At February’s T3Me Attorney Mary Martinelli suggested members think about who they marry as a business partner. As a follow up to this excellent and informative event, we asked Mary for some key take-aways to share with our Members.
Q: What kinds of divorce issues impact Family Businesses that many people overlook?
A: Well, there are several really. First is characterization of Property, which involves determining what is separate, what is community, and what will be co-mingled. Other issues include Family Gifting, Succession Planning, Spousal Consent for business contracts and transactions, Premarital and Postmarital Agreements, and Estate Planning that is consistent with characterization. Determining Income Available for Support purposes is also important, as are the Buy-Sell/Shareholder or Partnership Agreements as they relate to keeping business interests in the family. In addition to Discovery of business documents and information, another key issue is Joinder of third parties in divorce actions.
Q: You talked about Spousal Consent, what type of documents and processes will lead to valid consent?
A: The first step is getting an education and explanation about characterization of property and transmutation. You should also inquire about Recognition of Fiduciary Obligations, get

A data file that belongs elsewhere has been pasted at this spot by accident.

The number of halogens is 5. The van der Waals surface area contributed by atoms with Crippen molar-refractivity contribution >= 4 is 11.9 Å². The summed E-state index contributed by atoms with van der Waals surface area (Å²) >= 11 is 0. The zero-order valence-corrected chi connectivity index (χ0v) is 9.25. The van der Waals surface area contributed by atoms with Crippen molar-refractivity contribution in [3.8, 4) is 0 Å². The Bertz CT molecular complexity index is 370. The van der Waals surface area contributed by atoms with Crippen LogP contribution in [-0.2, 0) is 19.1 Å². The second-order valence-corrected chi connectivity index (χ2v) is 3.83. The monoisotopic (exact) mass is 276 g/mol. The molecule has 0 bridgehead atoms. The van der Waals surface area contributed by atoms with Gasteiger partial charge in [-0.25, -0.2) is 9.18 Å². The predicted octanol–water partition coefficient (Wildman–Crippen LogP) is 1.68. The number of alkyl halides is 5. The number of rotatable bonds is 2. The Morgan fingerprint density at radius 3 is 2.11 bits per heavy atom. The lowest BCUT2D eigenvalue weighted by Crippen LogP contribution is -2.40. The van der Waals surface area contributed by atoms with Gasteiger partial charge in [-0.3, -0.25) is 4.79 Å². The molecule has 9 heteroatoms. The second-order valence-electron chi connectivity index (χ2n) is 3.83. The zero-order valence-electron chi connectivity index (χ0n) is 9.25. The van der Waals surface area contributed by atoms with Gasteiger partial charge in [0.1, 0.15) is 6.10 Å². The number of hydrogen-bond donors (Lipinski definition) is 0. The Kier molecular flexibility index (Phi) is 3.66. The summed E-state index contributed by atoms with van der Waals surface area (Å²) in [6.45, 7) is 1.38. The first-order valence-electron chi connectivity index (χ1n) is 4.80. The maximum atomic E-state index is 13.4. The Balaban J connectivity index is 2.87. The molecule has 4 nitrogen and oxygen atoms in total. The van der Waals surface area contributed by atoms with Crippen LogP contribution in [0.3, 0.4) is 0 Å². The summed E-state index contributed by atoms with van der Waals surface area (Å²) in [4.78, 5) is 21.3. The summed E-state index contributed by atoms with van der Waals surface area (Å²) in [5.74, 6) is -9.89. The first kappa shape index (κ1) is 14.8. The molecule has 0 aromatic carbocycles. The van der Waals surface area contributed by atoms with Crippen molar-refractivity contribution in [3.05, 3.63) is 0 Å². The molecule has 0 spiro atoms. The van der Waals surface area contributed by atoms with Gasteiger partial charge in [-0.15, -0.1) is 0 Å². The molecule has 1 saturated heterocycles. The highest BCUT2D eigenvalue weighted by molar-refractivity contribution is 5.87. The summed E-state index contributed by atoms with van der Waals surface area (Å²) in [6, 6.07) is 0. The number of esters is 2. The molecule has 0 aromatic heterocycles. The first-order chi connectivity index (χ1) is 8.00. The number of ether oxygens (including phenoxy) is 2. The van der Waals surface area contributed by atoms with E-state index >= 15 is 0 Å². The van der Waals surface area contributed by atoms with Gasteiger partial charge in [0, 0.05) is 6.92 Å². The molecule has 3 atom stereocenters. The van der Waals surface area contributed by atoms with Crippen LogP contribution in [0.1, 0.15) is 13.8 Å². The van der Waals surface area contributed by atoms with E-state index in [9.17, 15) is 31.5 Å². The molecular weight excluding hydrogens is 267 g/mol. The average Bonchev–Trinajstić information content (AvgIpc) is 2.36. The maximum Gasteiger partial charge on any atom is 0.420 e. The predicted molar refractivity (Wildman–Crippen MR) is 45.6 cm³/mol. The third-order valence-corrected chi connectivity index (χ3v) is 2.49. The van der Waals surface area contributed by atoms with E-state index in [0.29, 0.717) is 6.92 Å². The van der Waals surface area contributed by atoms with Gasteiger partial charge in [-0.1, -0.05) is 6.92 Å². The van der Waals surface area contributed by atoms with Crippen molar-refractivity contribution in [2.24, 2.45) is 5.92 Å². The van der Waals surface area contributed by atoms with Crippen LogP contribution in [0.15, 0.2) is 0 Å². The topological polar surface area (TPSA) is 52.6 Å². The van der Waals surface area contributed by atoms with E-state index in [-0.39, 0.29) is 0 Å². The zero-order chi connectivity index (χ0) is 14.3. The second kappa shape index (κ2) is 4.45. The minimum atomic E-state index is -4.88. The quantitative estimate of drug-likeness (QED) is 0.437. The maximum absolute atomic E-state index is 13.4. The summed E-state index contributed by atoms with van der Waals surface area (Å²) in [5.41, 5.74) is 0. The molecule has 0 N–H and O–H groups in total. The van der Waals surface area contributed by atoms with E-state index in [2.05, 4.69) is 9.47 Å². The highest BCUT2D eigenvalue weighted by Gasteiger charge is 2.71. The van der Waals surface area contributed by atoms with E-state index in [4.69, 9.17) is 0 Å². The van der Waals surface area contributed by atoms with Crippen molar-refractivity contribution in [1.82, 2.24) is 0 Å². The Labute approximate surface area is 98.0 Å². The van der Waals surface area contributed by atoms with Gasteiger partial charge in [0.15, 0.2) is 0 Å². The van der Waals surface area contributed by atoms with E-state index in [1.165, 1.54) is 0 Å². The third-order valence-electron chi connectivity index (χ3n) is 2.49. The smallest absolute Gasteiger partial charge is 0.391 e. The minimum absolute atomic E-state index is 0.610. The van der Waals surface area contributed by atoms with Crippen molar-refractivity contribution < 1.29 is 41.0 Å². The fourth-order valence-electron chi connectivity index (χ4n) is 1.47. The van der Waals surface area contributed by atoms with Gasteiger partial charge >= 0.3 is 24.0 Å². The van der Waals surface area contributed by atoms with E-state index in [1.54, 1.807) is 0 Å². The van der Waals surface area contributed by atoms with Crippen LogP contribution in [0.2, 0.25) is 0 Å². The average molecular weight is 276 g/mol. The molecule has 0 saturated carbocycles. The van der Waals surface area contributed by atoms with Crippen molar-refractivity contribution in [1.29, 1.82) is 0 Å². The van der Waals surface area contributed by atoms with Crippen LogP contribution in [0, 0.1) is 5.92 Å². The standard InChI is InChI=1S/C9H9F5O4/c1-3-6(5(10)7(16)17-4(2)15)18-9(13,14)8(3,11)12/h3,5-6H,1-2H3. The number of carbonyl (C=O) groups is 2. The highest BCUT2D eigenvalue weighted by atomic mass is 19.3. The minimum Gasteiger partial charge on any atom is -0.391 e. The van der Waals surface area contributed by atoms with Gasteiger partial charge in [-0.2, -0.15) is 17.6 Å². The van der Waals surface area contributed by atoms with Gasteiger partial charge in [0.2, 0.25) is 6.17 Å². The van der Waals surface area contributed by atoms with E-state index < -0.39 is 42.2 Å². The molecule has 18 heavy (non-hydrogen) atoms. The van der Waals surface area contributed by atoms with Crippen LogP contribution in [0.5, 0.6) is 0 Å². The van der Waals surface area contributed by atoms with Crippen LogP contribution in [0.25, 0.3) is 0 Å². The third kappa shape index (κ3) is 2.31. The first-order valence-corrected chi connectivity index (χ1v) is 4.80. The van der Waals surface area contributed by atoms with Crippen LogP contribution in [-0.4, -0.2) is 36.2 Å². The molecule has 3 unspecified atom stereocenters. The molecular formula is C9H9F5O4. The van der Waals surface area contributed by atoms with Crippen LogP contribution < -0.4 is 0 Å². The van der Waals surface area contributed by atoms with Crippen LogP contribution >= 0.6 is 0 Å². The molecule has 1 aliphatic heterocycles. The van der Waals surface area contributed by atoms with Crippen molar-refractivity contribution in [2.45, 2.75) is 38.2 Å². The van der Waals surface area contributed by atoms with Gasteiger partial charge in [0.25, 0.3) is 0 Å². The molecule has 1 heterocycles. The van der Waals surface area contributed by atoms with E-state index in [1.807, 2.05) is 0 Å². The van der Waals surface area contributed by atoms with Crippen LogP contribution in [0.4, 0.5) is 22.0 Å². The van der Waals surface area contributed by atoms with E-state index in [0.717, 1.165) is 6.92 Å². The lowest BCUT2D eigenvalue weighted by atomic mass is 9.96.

Legitimate independent Attorney review and advice, and consider well drafted and thorough Consent Agreements that address the following Characterization, Transmutation, Transfer, Rights and Obligations pursuant to the Family Code, Fiduciary Obligation.
Q: What can you do to avoid becoming a party in a Family Law action?
A: Seeking the advice of a skilled Family Law Attorney and having that person always available for questions is essential. Additionally, you should cooperate with the discovery process, have a good Stipulated Protected Order, have Premarital and Postmarital Agreements and avoidCo-Mingling
Q: What Shareholder Agreements and Restrictions on Stock Transfers are enforceable in Family Court?
A: In court, any agreements that is well written and thorough may be enforceable. Such agreements should be reviewed by a skilled Family Attorney before finalizing, not made in the process (or in contemplation) of a divorce, have been historically followed, are not obviously biased against “The Out Spouse”and are accompanied by a valid Spousal Consent.
Q: Who should consider a Premarital or Postmarital Agreement and how can such agreement help avoid expensive tracing and apportionment?
A: Every business owner and their children should consider a Premarital Agreement. For those who are already married, the second best alternative is a Postmarital Agreement.
Thank you so much to Mary for her excellent presentation and information. We are grateful to have such a knowledgeable resource in our FBC Family! We hope you can join us at our next T3Me when we discuss Corporate Culture with Ken Pense with LeadershipOne on May 2nd.